Maskins, Valie, and Jessica Lowel. “Is Monogamy the Only Acceptable Relationship Form?” Complex Family Relations, vol. 32, no. 7, 2018, pp. 45-79. Psychological Center, doi:15.4768/7840597X.2017.8906862.
MLA citation of Journal Article From Library Database Without a DOI Number
Similar situation can be encountered when you are using library database but there is no DOI number assigned. Mention the same elements as above, just without including DOI. Also, make publication date as clear as possible — for example, mention a month when academic article was published, even if it’s just a season. This is important for MLA citation.
Author’s Last Name, First Name. “Article title.” Journal Title, vol., issue, detailed publication year, page numbers. Database.
Torrens, Benjamin. “The Ability of a Universe to Constrict Itself.” Theoretical Space Foundations, vol. 16, no. 7, autumn 2016, pp. 67-89. Space Collection.
! The seasons are not capitalized in MLA 9th edition.
In case there are two authors, see the rules above. Don’t forget about the swapped order and punctuation:
“Author’s 1 Last Name, First Name, and Author’s 2 First Name Last Name”.
MLA 9 citation of Journal Article From a Website
When you need MLA citation for journal article found on a website, you will need to point out its URL as well as access date.
Author’s Last Name, First Name. “Article title.” Journal Title, vol., issue, publication year, page numbers, URL. Accessed Day month Year.
Kevins, Laurie. “Special Effects Usage in Hannibal.” TV Shows Studies, vol. 8, no. 2, 2019, pp. 33-45, url/. Accessed 25 May 2019.
For two authors, everything stays the same, just mention authors in the order shown above:
“Author 1 Last Name, First Name 1, and Author 2 First Name Last Name”.
Citing a Journal Article in Print with One/Two/Three and More Authors
For print versions, rules become even simpler, losing some of location elements. MLA citation for journal article like this with one author will follow such model:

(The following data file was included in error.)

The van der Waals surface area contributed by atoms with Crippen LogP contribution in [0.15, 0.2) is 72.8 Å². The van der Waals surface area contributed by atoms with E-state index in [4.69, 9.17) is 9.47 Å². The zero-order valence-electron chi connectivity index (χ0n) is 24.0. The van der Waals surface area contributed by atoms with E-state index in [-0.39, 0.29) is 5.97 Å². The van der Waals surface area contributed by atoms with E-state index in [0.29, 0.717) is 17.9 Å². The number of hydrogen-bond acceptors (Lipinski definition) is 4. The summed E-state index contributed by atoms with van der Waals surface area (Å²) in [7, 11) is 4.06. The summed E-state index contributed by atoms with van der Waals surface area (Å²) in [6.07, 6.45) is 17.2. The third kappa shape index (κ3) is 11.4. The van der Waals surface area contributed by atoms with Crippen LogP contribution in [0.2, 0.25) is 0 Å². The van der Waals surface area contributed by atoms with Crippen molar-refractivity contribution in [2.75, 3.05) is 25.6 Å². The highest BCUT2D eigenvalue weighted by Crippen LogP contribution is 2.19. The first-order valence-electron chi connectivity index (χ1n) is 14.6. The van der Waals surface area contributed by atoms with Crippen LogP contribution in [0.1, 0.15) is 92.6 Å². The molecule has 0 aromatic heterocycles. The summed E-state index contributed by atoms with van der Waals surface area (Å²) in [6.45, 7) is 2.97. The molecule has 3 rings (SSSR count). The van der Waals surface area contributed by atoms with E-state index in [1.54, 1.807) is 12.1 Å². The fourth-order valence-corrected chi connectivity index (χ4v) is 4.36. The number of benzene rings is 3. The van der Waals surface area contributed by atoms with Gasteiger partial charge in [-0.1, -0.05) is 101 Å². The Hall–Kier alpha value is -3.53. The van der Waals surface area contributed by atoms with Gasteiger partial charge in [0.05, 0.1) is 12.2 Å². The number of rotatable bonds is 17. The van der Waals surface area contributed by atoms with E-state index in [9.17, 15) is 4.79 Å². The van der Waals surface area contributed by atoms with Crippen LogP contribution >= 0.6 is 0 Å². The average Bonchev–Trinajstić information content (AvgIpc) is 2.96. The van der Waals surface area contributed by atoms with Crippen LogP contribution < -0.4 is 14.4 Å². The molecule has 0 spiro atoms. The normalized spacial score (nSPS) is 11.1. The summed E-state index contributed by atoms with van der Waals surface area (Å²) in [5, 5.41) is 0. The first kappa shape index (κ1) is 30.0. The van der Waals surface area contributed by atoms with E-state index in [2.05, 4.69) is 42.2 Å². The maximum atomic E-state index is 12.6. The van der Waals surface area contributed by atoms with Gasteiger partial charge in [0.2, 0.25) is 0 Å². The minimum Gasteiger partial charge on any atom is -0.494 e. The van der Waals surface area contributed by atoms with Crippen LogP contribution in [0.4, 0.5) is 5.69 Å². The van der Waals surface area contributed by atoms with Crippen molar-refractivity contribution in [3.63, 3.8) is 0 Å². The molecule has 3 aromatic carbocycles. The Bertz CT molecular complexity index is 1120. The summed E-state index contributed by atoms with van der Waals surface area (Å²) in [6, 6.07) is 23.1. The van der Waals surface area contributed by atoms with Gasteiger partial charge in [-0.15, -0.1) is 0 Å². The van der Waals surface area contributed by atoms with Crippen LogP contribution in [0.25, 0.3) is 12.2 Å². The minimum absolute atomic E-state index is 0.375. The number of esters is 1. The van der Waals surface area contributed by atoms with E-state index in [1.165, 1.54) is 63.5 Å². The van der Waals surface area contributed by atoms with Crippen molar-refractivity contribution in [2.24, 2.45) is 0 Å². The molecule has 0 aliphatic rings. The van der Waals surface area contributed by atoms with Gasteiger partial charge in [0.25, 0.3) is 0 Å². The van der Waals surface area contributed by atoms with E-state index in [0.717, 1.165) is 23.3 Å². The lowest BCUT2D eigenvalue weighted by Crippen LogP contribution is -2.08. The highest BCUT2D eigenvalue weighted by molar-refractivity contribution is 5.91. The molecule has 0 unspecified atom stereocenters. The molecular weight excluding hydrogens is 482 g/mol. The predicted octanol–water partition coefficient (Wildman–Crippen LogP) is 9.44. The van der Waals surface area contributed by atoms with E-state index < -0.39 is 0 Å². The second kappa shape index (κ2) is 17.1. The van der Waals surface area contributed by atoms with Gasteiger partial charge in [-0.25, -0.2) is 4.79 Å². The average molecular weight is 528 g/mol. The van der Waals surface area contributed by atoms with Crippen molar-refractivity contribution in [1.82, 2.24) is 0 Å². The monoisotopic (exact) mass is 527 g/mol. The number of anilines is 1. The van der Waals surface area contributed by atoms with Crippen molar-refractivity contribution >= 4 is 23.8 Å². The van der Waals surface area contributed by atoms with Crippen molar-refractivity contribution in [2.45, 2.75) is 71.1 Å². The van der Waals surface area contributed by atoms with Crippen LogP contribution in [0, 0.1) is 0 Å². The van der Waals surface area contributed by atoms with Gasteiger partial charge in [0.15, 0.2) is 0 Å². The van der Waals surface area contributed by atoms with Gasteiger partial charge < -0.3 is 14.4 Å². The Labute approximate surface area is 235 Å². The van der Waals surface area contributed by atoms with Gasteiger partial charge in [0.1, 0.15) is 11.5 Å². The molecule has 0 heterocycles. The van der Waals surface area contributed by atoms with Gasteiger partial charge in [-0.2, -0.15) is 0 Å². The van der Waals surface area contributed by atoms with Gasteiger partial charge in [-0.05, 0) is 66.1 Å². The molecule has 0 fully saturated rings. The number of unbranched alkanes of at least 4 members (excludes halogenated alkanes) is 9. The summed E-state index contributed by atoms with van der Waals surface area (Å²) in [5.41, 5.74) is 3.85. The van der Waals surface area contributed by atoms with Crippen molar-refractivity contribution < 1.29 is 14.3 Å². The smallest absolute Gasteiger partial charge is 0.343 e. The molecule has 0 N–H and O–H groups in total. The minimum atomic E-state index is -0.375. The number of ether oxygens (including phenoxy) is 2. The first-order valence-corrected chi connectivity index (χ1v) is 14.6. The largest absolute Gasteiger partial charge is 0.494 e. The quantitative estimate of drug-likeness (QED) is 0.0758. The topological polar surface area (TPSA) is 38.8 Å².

Author’s Last Name, First Name. “Article title.” Journal Title, vol., issue, publication year, page numbers.
Burnam, Maurice. “Can Psychopaths Fall in Love?” Theoretical Psychology Concepts, vol. 15, no. 6, 2017, pp. 2-30
Sources with two authors will follow the same model as above: “Author 1 Last Name, First Name, and Author 2 First Name Last Name”. If there are three contributors, on the other hand, requires some exceptions. Look at the model below.
Author 1 Last Name, First Name, et al. “Article title.” Journal Title, vol., issue, publication year, page numbers.
Aniks, Mary, et al. “Pigeons as some of the most stereotyped birds.” American Zoology, vol. 10, no. 8, 2016, pp. 12-40.
Citing a Scholarly Journal MLA
Some scientific publications might be published in special issues. In such instances, citing journal articles in MLA should be done in the following way.
Author 1 Last Name, First Name. “Article title.” Special Edition’s Title, special issue of Journal Title, vol., issue, publication year, page numbers.
As you can see, you should mention the special edition’s title in addition. Put it in italics.
Michaelis, Sebastian Astre. “Demonology in the Modern World.” Paranormal Research, special issue of Journal of Parapsychology, vol. 6, no. 9, 2011, pp. 33-66.
If entry is found online, mention URL or DOI as in the previous examples for MLA citation.
Additional MLA Journal Citations Rules You Should Know
There can be other minor intricacies when you’re learning how to cite a journal article in MLA. Check this list below. You might find additional useful info there.
Page number clarification. When you’re indicating one page, underlining that your data were taken from it alone, use “p.” in a reference list before its #: p. 32. When several pages are used, use “pp.”:
More than 2 authors in in-text citations. When there are more than 2, mention others through “et al.” in in-text citations. This is how it should look like:
(Johns et al. 23).
Collections’ titles must be always put in italics. If a title represents a collection of something — for example, like a journal’s title covers all articles published in it, put it in italics. All other titles should be put in quotation marks.
Anonymous article. There might be cases when no author is present. If so, start MLA citation with the title and be detailed when writing down publication date. Mention day and month if they are present.